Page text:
GRAND RAPIDS, Mich. (WOOD) — Families and educators are relying heavily on communication and collaboration to ensure students in special education can be successful in a remote learning environment.
That teamwork has been necessary for districts across Michigan, but it’s even more important for kids on individualized education plans, more commonly known as IEPs.
“The greatest challenge that we have found is just accessibility,” Kent Intermediate School District Director of Special Education Kirsten Myers told News 8. “Really working with families that don’t have access to technology or have limited data plans or their cellphones have minimal minutes, and that’s been a considerable challenge in really trying to implement components of the IEP when there’s that barrier in working with families.”
As is the case in all districts in Michigan, Myers said there are concerns about the financial toll the shutdown will have down the line.
Kent ISD is prioritizing working with families to figure out what works best while still striving to maintain IEPs that are typically followed in a classroom setting. Teachers are also documenting efforts in the transition to home learning.
“When you think about (the Individuals with Disabilities Act) from a federal perspective, it wasn’t built for this,” Myers explained. “So we are doing our best to meet the rules and regulations around IDEA and we appreciate families and their willingness to work around some of the barriers we’ve had based on moving into a distance learning format.”
Regan Johnson’s middle son Logan is a junior on an IEP at Northview Public Schools in Plainfield Township.
“There’s a lot of adjusting,” she said. “A lot of adjusting work schedules and personal things. Granted, we can’t really go out and do a whole lot anyways, so it does kind of balance out to be able to do this learning at home.”
Her youngest is also still in school, sharing one computer with his older brother. Thankfully, Johnson has found a regimented approach that works for their family.
Logan is also meeting with his academic support teacher at least once a week.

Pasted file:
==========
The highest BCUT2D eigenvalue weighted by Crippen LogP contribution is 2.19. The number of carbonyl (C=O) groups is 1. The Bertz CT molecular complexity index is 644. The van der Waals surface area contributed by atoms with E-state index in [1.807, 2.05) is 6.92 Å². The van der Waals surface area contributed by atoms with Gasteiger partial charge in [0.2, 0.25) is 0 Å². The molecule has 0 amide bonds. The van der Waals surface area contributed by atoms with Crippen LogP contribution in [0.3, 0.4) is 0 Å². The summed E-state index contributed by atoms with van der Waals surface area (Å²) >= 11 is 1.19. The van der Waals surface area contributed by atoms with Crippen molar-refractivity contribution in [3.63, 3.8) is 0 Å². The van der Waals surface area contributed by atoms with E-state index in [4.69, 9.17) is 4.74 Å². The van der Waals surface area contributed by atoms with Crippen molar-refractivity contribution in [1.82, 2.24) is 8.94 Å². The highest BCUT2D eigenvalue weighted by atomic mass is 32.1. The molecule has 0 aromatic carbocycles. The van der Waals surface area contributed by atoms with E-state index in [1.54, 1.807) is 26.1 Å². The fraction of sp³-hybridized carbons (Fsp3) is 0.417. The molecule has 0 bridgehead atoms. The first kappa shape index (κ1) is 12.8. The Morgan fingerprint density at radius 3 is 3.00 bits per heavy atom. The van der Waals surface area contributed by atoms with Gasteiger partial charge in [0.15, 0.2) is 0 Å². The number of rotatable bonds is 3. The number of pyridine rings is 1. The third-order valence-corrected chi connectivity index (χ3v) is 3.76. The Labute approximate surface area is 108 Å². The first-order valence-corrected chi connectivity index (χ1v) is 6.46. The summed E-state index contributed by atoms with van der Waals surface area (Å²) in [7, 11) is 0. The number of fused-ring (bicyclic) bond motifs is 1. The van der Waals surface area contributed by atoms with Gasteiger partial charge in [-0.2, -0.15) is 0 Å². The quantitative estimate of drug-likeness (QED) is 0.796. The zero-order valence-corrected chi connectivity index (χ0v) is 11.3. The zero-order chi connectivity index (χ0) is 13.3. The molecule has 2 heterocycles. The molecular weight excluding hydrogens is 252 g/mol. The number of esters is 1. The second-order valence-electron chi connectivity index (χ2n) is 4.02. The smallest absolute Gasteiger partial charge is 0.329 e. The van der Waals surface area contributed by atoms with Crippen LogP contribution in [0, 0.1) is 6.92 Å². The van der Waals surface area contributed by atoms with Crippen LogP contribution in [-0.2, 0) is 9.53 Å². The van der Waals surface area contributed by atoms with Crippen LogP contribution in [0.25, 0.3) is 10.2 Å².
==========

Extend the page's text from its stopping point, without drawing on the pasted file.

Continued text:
“Initially it was kind of off to a little rocky of a start because we didn’t really know what to expect, how to implement any of it. I’m a parent, not a teacher, so it was like switching hats and trying to figure out how to help him at home to just learn according to the things we’ve set out with him to do,” Johnson said.
The closure of schools has made the mom of three appreciate teachers even more.
“I’m sure many of them have kids that maybe are going through the same situation,” she said. “They have kids that are doing at-home learning and they have kids to teach and time to take for those kids by doing meetings and things, and so it definitely gives me a bigger appreciation for those in any level of an education field.”
The additional obstacles educators may face once students return to the classroom aren’t lost on them, despite being heavily focused on supporting students in new ways right now.
“We do have concerns that we’re not able to navigate all of the supports and specially designed instruction that is within an IEP,” Myers said. “So our providers are doing the best they can under the circumstances and in knowing when we do get back to a school setting that we’ll have to really work with those families and those students to determine what needs we might need to increase as they come back into the school setting to really continue their learning and their progression forward.”